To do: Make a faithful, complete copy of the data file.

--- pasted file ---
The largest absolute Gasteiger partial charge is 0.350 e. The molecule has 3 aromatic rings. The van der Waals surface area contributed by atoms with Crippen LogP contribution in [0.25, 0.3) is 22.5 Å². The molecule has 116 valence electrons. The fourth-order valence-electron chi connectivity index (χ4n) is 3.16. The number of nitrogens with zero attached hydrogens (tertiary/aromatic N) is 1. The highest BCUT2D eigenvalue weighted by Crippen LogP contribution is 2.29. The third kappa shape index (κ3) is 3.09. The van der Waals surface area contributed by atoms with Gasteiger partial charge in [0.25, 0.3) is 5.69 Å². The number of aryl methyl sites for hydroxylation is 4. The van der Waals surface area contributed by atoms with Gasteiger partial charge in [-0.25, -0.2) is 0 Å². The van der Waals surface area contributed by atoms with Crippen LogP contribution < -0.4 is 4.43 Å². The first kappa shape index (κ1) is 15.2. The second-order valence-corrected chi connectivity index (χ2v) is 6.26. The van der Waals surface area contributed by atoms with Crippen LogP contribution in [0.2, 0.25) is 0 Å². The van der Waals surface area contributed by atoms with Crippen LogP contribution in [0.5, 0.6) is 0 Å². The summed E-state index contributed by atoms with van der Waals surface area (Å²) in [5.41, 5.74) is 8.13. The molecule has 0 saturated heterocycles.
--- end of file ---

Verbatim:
The largest absolute Gasteiger partial charge is 0.350 e. The molecule has 3 aromatic rings. The van der Waals surface area contributed by atoms with Crippen LogP contribution in [0.25, 0.3) is 22.5 Å². The molecule has 116 valence electrons. The fourth-order valence-electron chi connectivity index (χ4n) is 3.16. The number of nitrogens with zero attached hydrogens (tertiary/aromatic N) is 1. The highest BCUT2D eigenvalue weighted by Crippen LogP contribution is 2.29. The third kappa shape index (κ3) is 3.09. The van der Waals surface area contributed by atoms with Gasteiger partial charge in [0.25, 0.3) is 5.69 Å². The number of aryl methyl sites for hydroxylation is 4. The van der Waals surface area contributed by atoms with Gasteiger partial charge in [-0.25, -0.2) is 0 Å². The van der Waals surface area contributed by atoms with Crippen LogP contribution < -0.4 is 4.43 Å². The first kappa shape index (κ1) is 15.2. The second-order valence-corrected chi connectivity index (χ2v) is 6.26. The van der Waals surface area contributed by atoms with Crippen LogP contribution in [0.2, 0.25) is 0 Å². The van der Waals surface area contributed by atoms with Crippen LogP contribution in [0.5, 0.6) is 0 Å². The summed E-state index contributed by atoms with van der Waals surface area (Å²) in [5.41, 5.74) is 8.13. The molecule has 0 saturated heterocycles.